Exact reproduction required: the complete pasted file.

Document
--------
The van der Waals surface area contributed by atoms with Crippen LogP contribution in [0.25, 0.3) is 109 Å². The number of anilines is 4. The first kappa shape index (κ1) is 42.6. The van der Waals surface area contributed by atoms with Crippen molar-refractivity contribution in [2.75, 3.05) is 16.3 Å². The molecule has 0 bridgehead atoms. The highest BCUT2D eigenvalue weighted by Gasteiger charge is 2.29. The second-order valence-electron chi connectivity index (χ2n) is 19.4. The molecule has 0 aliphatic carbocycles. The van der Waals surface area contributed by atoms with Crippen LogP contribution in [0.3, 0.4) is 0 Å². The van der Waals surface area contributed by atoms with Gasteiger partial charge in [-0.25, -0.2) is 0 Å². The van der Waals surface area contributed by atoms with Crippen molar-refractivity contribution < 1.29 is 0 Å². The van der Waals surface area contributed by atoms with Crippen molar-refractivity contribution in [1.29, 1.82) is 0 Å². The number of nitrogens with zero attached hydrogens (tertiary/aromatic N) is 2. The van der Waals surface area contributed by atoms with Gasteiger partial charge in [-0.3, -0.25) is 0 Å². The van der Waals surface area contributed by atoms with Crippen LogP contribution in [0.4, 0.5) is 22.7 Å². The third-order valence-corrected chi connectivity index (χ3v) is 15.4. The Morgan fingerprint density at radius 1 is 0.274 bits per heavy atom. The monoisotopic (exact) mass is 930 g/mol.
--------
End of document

The van der Waals surface area contributed by atoms with Crippen LogP contribution in [0.25, 0.3) is 109 Å². The number of anilines is 4. The first kappa shape index (κ1) is 42.6. The van der Waals surface area contributed by atoms with Crippen molar-refractivity contribution in [2.75, 3.05) is 16.3 Å². The molecule has 0 bridgehead atoms. The highest BCUT2D eigenvalue weighted by Gasteiger charge is 2.29. The second-order valence-electron chi connectivity index (χ2n) is 19.4. The molecule has 0 aliphatic carbocycles. The van der Waals surface area contributed by atoms with Crippen LogP contribution in [0.3, 0.4) is 0 Å². The van der Waals surface area contributed by atoms with Gasteiger partial charge in [-0.25, -0.2) is 0 Å². The van der Waals surface area contributed by atoms with Crippen molar-refractivity contribution < 1.29 is 0 Å². The van der Waals surface area contributed by atoms with Crippen molar-refractivity contribution in [1.29, 1.82) is 0 Å². The number of nitrogens with zero attached hydrogens (tertiary/aromatic N) is 2. The van der Waals surface area contributed by atoms with Gasteiger partial charge in [-0.3, -0.25) is 0 Å². The van der Waals surface area contributed by atoms with Crippen LogP contribution in [0.4, 0.5) is 22.7 Å². The third-order valence-corrected chi connectivity index (χ3v) is 15.4. The Morgan fingerprint density at radius 1 is 0.274 bits per heavy atom. The monoisotopic (exact) mass is 930 g/mol.